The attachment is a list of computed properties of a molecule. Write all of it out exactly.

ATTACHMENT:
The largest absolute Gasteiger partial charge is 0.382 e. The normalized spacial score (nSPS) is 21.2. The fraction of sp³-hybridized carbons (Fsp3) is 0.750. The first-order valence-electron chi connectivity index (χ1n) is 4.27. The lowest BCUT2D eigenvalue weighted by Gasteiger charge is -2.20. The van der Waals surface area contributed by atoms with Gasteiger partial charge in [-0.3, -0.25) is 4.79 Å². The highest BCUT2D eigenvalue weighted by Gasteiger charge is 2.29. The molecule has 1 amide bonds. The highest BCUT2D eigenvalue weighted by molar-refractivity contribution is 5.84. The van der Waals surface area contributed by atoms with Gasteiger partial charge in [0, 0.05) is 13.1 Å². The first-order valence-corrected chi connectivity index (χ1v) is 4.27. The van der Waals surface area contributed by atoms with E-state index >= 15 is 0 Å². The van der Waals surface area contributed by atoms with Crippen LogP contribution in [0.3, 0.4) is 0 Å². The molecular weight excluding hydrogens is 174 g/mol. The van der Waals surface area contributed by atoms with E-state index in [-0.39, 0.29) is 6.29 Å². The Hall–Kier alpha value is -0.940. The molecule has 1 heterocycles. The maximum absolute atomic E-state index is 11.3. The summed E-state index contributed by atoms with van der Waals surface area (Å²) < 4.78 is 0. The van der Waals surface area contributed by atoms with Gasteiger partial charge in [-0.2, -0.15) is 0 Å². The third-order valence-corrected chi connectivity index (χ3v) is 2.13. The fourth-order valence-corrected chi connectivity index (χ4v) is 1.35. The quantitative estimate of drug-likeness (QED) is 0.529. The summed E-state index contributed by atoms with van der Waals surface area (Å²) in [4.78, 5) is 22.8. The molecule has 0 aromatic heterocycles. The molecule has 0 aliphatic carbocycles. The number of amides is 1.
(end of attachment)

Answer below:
The largest absolute Gasteiger partial charge is 0.382 e. The normalized spacial score (nSPS) is 21.2. The fraction of sp³-hybridized carbons (Fsp3) is 0.750. The first-order valence-electron chi connectivity index (χ1n) is 4.27. The lowest BCUT2D eigenvalue weighted by Gasteiger charge is -2.20. The van der Waals surface area contributed by atoms with Gasteiger partial charge in [-0.3, -0.25) is 4.79 Å². The highest BCUT2D eigenvalue weighted by Gasteiger charge is 2.29. The molecule has 1 amide bonds. The highest BCUT2D eigenvalue weighted by molar-refractivity contribution is 5.84. The van der Waals surface area contributed by atoms with Gasteiger partial charge in [0, 0.05) is 13.1 Å². The first-order valence-corrected chi connectivity index (χ1v) is 4.27. The van der Waals surface area contributed by atoms with E-state index >= 15 is 0 Å². The van der Waals surface area contributed by atoms with Crippen LogP contribution in [0.3, 0.4) is 0 Å². The molecular weight excluding hydrogens is 174 g/mol. The van der Waals surface area contributed by atoms with E-state index in [-0.39, 0.29) is 6.29 Å². The Hall–Kier alpha value is -0.940. The molecule has 1 heterocycles. The maximum absolute atomic E-state index is 11.3. The summed E-state index contributed by atoms with van der Waals surface area (Å²) < 4.78 is 0. The van der Waals surface area contributed by atoms with Gasteiger partial charge in [-0.2, -0.15) is 0 Å². The third-order valence-corrected chi connectivity index (χ3v) is 2.13. The fourth-order valence-corrected chi connectivity index (χ4v) is 1.35. The quantitative estimate of drug-likeness (QED) is 0.529. The summed E-state index contributed by atoms with van der Waals surface area (Å²) in [4.78, 5) is 22.8. The molecule has 0 aromatic heterocycles. The molecule has 0 aliphatic carbocycles. The number of amides is 1.